Keeping Active

Exercise and Physical activity

Getting some exercise everyday, ideally outdoors, is important for both physical and mental health.

If you are an older adult or have an underlying health condition or a disability, exercise and activity can feel harder to do. But they are really important for things like muscle strength and bone health, which can help you stay strong and prevent falls.

How much do I need to exercise?

Children and young people age 2 to 18 should be active, for at least 60 minutes every day.

Moderate activity means your heart is beating faster than normal and breathing is harder than normal. Vigorous activity means your heart is beating faster than normal and breathing is much harder than normal.

Every adult should be active at a moderate level at least 30 minutes a day five days a week. Moderate activity means your breathing and heart rate increase, but you’re still able to carry on a conversation. You should feel warm or be sweating slightly at a comfortable pace.

Many adults and children who have a disability will also find some exercise enjoyable and helpful for overall physical and mental health. If you have a disability,try to be as active as the disability allows in order to meet the guidelines for your age group. If you are supporting someone who has a disability, you can check in with their healthcare provider for ideas on what type of activity or exercise is more suitable and safe.


These tips will help you enjoy being more active this winter

  • Make a plan to include exercise in your daily routine. Think about a 20 or 30 minute walk each day and also include some physical activity, such as an online exercise class or sport, two to three times a week if you can.
  • If you are finding it hard to get into a routine of regular exercise, try to arrange meeting up with a friend or family member, this can help and encourage you.
  • Household activities like vacuuming, washing windows, and re organising cupboards all add up to daily physical activity.
  • Plan for how you can exercise even when the weather is wet and windy outside. Can you invest in waterproof clothing and shoes so you can still go outdoors? Ask friends or family members for recommendations that you can do indoors on those days when you don’t feel like going outside.

Example of muscle strengthening exercises

  1. sit ups
  2. squat
  3. push ups
  4. lunges
  5. carrying shopping
  6. pushing along more or
  7. lifting hand weights

Examples of bone strengthening exercises are all weight bearing activity like running, jogging, jumping or skipping.


Flu vaccine

Flu season lasts from October to April. Flu can cause serious illness for some people.

The flu vaccine is available free of charge from GPS and pharmacists for people who are at risk of complications from the flu. This includes adults aged 65 and over, anyone who is pregnant, stores with a long-term illness, and children aged 2 to age 12.

Regular and routine health checks

if you have a long-term health condition like diabetes, epilepsy, or high blood pressure, think about any health cheques that you might need to have over the coming months and contact your GP to arrange a suitable and safe consultation time.If you need to speak with your GP about any other health concern, please don’t delay .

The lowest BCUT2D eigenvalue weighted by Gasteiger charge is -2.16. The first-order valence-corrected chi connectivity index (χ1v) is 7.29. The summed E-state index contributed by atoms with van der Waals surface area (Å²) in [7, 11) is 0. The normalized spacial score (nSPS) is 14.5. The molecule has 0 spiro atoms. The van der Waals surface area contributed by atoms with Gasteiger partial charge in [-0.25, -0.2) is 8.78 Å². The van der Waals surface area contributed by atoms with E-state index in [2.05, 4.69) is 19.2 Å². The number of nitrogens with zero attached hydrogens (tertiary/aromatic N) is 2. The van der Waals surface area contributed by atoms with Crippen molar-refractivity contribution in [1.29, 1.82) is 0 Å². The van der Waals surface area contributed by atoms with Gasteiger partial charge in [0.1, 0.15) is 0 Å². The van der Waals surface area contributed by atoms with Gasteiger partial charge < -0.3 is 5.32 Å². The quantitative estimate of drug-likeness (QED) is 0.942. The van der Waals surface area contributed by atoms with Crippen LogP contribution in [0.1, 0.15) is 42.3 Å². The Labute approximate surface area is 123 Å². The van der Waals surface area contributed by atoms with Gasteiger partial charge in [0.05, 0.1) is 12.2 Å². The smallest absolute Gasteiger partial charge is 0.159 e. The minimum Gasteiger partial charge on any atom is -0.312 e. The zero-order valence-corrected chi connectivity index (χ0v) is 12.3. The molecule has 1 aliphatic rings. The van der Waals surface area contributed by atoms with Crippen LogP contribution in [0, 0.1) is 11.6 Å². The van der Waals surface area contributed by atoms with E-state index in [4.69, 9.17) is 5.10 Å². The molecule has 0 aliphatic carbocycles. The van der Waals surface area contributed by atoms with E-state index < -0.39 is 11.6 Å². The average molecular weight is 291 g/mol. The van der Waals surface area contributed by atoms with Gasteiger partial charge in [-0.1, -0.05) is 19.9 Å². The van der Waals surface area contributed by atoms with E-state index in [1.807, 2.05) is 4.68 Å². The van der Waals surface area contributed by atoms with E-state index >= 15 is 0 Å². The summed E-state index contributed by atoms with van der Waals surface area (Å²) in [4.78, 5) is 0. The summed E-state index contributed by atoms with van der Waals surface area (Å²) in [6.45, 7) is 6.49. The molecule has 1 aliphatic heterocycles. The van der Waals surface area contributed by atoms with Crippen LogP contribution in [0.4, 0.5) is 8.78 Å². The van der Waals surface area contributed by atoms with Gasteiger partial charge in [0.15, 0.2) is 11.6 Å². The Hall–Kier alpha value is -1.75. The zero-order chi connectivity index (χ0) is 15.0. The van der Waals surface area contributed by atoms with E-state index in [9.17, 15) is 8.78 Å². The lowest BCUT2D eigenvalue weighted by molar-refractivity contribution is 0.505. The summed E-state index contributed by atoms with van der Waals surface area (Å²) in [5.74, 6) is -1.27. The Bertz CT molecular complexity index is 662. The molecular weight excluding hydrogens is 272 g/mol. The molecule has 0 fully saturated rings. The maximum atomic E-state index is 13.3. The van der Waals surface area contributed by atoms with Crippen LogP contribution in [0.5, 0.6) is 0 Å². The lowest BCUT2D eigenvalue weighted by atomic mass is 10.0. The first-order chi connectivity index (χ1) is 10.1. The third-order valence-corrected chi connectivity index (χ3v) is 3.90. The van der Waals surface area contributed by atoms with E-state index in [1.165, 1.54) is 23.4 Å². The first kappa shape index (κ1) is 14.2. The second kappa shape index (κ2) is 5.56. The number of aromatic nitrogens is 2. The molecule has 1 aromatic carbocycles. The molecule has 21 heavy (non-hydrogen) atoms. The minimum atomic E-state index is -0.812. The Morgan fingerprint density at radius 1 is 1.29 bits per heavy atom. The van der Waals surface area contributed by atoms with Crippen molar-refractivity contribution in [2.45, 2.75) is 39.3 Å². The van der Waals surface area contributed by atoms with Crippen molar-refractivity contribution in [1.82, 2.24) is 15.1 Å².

Most GP’s now offer phone and video consultations. This means you can talk to your GP without leaving your home. For a phone consultation, you just need to give your phone number to the surgery. For a video consultation, you will need a smartphone or computer with a reliable Internet connection and webcam.

Attending healthcare appointments

There may be some health concerns where a phone or video consultation won’t be suitable . in this case, there are few things to remember:

  1. Arrive at the time of your appointment. If you arrive early, you may be asked to wait in another area or in your car if you travelled that way. This is to help maintain social distancing within the clinic.
  2. Wear a face mask and use hand sanitizer which is available in the clinic.
  3. If the clinic has specific entry and exit doors, use these. This will help to reduce the number of people you come into contact with.
  4. Go into the clinic on your own, unless you need to have someone with you . A parent or Guardian can accompany a child to their appointment.

Antibiotics and other medicines

Antibiotics are medicines used to treat infections caused by bacteria. You may need antibiotics if you have a bacterial infection that is unlikely to go away without them. Antibiotics do not work for viral infections such as COVID-19, colds and flu, and most coughs and sore throats.

Taking antibiotics when we don’t need them puts us at risk of harm such as rash, diarrhoea and other side effects.

Tell your GP if you are prescribed antibiotics and are taking other medications  Some antibiotics don’t mix well with other medicines. Your doctor may not know all the medication that you are taking as this may have been prescribed by a different doctor. Ask your GP or pharmacist if this antibiotic is safe to take with your other medicine.


If you are on regular medication for a health condition, keep a list of your medicines in a safe place. This is really helpful if you need to go to the doctor or the pharmacist.

You don’t have to go to your GP in order to get a repeat prescription. You can phone and tell them what you need. They can arrange to send prescriptions to your local pharmacy for you . you are someone you trust can collect it from there.

Medical card and GP visits

For information about medical cards and other health payment supports, search online ‘HSE Schemes and allowances ‘.

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